The TAO of Journalism: Are Transparency, Accountability and Openness Important in the New News Ecology?

Submitted by John Hamer on Mon, 03/02/2009 – 12:42pmi

Session Convenor: John Hamer, Washington News Council

Session Reporter: John Hamer, WNC

Discussion Participants: Robin Miller, Tom Stites, Michelle Ferrier, Peter Block

John Hamer, Session Convenor, explained how the Washington News Council has worked for 10 years to try to encourage Transparency, Accountability and Openness (TAO) in the news media in Washington State. He explained the WNC’s complaint process, and described the latest case – a complaint by Washington’s Secretary of State, Sam Reed, against KIRO7 TV, the CBS affiliate in Seattle. He noted that all of the documents on the complaint, plus the KIRO stories, were just  posted on the WNC’s website ( He said we have invited the public to weigh in as a kind of “Citizens Online News Council,” but it was just posted last Friday and we don’t have much reaction yet.


Your health is under threat, with the financial problems in the media.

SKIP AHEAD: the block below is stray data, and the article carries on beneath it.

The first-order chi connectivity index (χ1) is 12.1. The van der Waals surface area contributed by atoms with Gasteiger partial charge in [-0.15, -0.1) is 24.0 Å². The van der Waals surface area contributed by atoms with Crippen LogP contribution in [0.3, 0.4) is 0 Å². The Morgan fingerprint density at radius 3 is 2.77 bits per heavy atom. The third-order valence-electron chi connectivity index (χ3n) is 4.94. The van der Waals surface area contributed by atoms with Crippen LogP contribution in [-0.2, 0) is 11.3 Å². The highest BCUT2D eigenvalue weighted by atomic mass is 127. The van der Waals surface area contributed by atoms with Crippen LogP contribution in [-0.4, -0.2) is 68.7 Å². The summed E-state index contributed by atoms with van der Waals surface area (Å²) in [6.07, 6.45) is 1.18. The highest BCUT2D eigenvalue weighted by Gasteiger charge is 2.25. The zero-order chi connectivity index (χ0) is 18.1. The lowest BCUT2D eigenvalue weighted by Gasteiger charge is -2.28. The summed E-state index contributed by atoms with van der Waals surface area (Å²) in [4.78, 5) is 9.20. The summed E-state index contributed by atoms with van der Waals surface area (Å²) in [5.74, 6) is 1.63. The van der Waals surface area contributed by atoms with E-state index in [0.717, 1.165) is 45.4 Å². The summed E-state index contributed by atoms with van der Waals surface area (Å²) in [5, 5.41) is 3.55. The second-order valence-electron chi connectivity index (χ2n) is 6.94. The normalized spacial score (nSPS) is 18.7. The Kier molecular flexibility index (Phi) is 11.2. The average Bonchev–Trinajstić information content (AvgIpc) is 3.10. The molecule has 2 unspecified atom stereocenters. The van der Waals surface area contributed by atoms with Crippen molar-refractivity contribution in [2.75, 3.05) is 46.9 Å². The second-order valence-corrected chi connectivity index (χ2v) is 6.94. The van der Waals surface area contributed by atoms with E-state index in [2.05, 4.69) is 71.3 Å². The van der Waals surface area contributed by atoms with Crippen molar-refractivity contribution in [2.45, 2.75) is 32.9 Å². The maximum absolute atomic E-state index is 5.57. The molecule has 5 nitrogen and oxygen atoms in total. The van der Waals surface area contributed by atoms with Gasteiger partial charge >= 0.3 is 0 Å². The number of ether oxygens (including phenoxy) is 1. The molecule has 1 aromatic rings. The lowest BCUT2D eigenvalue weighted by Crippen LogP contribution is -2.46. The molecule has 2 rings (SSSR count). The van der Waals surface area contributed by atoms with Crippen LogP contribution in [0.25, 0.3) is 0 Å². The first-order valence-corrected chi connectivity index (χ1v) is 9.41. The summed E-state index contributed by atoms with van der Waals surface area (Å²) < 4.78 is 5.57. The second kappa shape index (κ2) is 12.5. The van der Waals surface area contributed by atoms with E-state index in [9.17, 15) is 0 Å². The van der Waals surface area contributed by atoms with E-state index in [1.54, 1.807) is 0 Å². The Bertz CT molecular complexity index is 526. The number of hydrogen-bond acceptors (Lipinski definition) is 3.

How does journalism achieve trust of the reader/viewer/user/participants? We live in this culture of comprehensive distrust of institution, with the media taking up the rear.


What’s the truth of this (i.e., mistrust)? Why aren’t we trusted? What do we do to earn this trust?


If you actually had TAO in the media, you might start to earn it.


Who could you find that would be committed to restoring and rebuilding trust in the media?

Crank up the retribution on those who have sinned. Do public declarations.

Who is your constituency? Who cares about whether you exist or not?

If you’re not sure, let it go.


How can you put your energy and that of your backers, to pursue your goals?

If the tool you have is no longer sharp enough, you need new tools.


Change your tagline to: An Independent Forum for Rebuilding Trust in the Media.

That’s interesting, because the issue of trust is a huge issue in the media. It’s an important factor.

You should change that phrase, because there would be a lot of interest in that.

About Peggy Holman

Peggy Holman supports organizations and communities to uncover creative responses to complex challenges using innovative engagement processes. The Change Handbook, co-authored with Tom Devane and Steven Cady, documents many such processes. The book is the considered the definitive resource for leaders and consultants working to increase resilience, agility, and collaboration in organizations and other social systems. Peggy co-founded Journalism that Matters in 2001 with three journalists to support the pioneers who are shaping the emerging news and information ecology. Peggy’s latest book, Engaging Emergence: Turning Upheaval into Opportunity, supports people facing disruptions to invite others to join them in realizing new possibilities.
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